Days after cricketing legend Ian Botham called for Indian Premier League (IPL) to be scrapped, former England captain Geoffrey Boycott has said it is not the T20 tournament but the Indian cricket board wielding enormous power that is detrimental to the game.
Reacting to Botham's comments about the IPL being "too powerful" for cricket's "long-term good", Boycott told 'The Telegraph', "I don't think it is the IPL, India are powerful and not the IPL. The IPL has been good for cricket."
Stressing on IPL's positive impact, Boycott said getting people to watch cricket and investing more numbers than there have been is good for the game.
"What is not good for the game is when one country has so much power that many other countries are frightened of it...all the decisions are really made by India," he said. (Also Read: Botham's Comments on IPL Rubbish, Slams BCCI)
However, the cricketer-turned-commentator said that it should be noted that many years ago the imperial cricket conference was run by Australia and England -- they both had two votes each when the others had one.
"That was unfair too and maybe they remember that they were treated unfairly and now their top dogs, they are going to run the game. Two wrongs do not make a right though. It was not right for England and Australia to run it with two votes and it is not right for India to be so powerful. Its not the IPL it is the Indian cricket board," he said.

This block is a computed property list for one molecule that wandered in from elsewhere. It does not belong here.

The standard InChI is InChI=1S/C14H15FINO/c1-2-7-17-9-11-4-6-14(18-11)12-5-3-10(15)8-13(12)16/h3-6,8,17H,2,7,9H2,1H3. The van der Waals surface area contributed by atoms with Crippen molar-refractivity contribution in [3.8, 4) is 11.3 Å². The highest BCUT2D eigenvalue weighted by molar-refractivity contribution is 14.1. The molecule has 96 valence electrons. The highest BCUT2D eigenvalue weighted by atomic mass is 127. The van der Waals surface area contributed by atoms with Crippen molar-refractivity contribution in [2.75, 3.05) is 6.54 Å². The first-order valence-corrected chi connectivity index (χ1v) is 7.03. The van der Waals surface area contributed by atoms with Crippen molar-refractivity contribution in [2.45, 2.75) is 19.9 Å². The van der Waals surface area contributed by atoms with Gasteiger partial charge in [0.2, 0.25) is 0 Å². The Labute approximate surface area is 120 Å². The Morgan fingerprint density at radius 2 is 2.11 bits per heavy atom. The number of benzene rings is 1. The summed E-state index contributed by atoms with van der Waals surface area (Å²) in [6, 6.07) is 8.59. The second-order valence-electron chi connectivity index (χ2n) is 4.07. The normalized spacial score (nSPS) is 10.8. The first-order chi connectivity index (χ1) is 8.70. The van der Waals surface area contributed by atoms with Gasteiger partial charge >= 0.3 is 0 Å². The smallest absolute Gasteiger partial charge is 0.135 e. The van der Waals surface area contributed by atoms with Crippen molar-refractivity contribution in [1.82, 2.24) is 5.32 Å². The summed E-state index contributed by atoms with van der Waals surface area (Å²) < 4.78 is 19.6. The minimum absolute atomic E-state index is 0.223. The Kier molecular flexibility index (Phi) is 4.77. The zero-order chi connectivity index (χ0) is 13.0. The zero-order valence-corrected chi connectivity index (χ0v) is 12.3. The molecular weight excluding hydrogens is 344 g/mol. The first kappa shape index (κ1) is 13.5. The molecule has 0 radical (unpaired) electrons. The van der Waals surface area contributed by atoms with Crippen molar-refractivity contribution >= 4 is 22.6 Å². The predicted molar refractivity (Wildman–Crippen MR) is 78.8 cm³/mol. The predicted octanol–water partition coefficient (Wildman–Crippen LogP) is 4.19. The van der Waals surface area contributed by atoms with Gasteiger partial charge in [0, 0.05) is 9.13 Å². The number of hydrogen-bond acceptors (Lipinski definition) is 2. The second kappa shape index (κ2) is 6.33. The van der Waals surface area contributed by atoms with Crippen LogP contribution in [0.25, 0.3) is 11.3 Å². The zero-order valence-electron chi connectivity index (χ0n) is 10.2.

Botham, last week had called for the scrapping of IPL, saying the T20 domestic event is "too powerful" for cricket's "long-term good" and the game would be better off without the tournament.
"I'm worried about the IPL - in fact, I feel it shouldn't be there at all as it is changing the priorities of world cricket. Players are slaves to it. Administrators bow to it," Botham had said while delivering the 2014 MCC Spirit of Cricket Cowdrey Lecture at Lord's last night.
Not all England players and ex-cricketers are averse to India's domestic T20 league with Kevin Pietersen being a strong advocate of English participation in the event.
English cricketers can "forget" about the shorter format unless they embrace the IPL, Pietersen had said.
He said his efforts to get his countrymen to play in the IPL have fallen on "deaf ears".